Tuesday, 14 October 2014

Judith Roddy And A Particular Dread

The actress discusses her role in the Lyric Theatre's production of Pentecost

Last year, Derry-Londonderry born actress Judith Roddy found herself at a Q and A film director Danny Boyle was giving for young, aspiring film students at the Foyle Film Festival. How, one student wondered, did Boyle get where he is? How did he get his break?

Boyle told the student that the error of striving for success lay in "wanting to get away". He advised him to write and direct about the places and people he knew: who you are and where you're from, he said, is your strength, and you bring it with you. Anyone can aspire to a different life, but the richest life arises from embracing your roots.

That was how Roddy felt about her home town, and it is how she feels still.

And soon, the experienced young actress, who stood out in the premiere of Sam Shepard's A Particle Of Dread at the Playhouse Theatre last year, will be joining the cast of said play for its US Premiere in New York from this Sunday, October 19, onwards. But for now, she is enjoying – or should that be "enduring"? – another particular dread in Stewart Parker's Pentecost, currently in the final week of a one-month run at Belfast's Lyric Theatre.

The production has received praise from all corners, this website describing it as "a remarkable achievement – intelligent without being impertinent, driven without being didactic". Roddy herself was attracted to the production because of its late writer: "(Parker) was razor sharp and eloquent. His work, particularly this play, holds a mirror to both us and our times. His characters are striking, but they can melt you with humour."

especially resonates with Roddy because she is from Northern Ireland yet rarely gets the opportunity to work in these parts. It is the first play she has starred in at the Lyric. Like A Particle Of Dread, there's a contained foreboding energy in Pentecost that penetrates a confined space: both plays feel like memory pieces, recollections of strange haunted histories.

But Roddy also finds beauty and challenge in the language of Pentecost: claustrophobia sets the scene from the outset, ensuring that focus is in textual inhabitation.

"There's directness and honesty here like no other in the north, but also terrific buoyancy", she says. "The text has to be lived in, but not leaned on. Parker has done the work; lightness of touch on the actors' part is the challenge."

Roddy has often been cast in very physical roles on stage. Prior to Pentecost, she played Susie Monican in the National Theatre's production of The Silver Tassie, who was a big presence in a cast of twenty-two. The role of Marian, who functions as some sort of "leader of the pack" in a party of five – four people, and one ghost – appears no different, both roles giving Roddy a welcome opportunity to "score" their physicality, like music. "The 'score' here lies in the arc of the play, with Parker setting up moments and breaking them with laughter in the same beat. I love it."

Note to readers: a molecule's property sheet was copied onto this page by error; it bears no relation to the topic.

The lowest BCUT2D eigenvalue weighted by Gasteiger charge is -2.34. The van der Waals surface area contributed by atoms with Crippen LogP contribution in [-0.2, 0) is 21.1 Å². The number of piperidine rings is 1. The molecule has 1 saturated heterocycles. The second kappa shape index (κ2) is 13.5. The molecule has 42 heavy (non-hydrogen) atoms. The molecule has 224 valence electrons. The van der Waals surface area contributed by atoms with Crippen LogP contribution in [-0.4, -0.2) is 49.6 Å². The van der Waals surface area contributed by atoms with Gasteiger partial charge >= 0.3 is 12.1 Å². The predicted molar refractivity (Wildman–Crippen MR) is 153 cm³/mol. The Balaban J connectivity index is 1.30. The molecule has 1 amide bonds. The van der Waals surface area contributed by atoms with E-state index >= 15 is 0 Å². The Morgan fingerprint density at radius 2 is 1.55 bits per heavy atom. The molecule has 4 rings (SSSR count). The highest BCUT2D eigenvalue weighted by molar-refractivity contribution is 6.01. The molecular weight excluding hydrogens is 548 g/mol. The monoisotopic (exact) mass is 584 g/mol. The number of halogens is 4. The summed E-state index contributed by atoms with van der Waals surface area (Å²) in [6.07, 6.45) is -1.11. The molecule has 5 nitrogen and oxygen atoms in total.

When rehearsing, Roddy found it impossible to ignore Marian's strength, practicality and sense of humour, but ultimately, what all those things were masking in her. Portraying the character's stern but open exterior was paramount. "If, as an actor, I choose to play her as damaged or neurotic, I've nowhere to go. I chose a more difficult path, because while there might be little sympathy for her, the payoff is undeniably better: she reveals her very core as the play unravels. It feels more truthful to me, and most important.”

Yet despite the undeniably unifying bond that forms among the four human characters, no bond seems more significant than that between Marian and the ghost of Lily, the previous owner of a house Marian is now trying to habitate. Both, it would appear, have more in common with one another than either would like to admit, and Roddy sees this bond as essential: two characters united by a shared loss.

"Without the connection, Marian would never reveal herself, and Lily would never tell her story. It creates moments of stillness in the play. The audience can see a tangible character going through a crisis, and another character reliving her past and a haunted presence."

It's an indisputably downcast tone that Pentecost presents, one that represents much collapse: in characters, society and religion. But Roddy sees a less downbeat message, one in which Marian ceases to bite her own wounds and the characters come to accept and make peace with themselves.

"Pentecost is a play about history. It speaks of the past through the present in the characters and looks to the future. The resolved cadence in the piece is very tricky, but magical. The lights may literally be off in the play, but there's brightness in its future."

And there's brightness in Roddy's future as she prepares to set off for an experience like no other on Broadway. "I'll be there until the New Year, and possibly longer. It's an exciting time. The nieces and nephews better improve their Skype skills or they won't get any Christmas presents!"

Pentecost runs at Belfast's Lyric Theatre until Saturday October 18.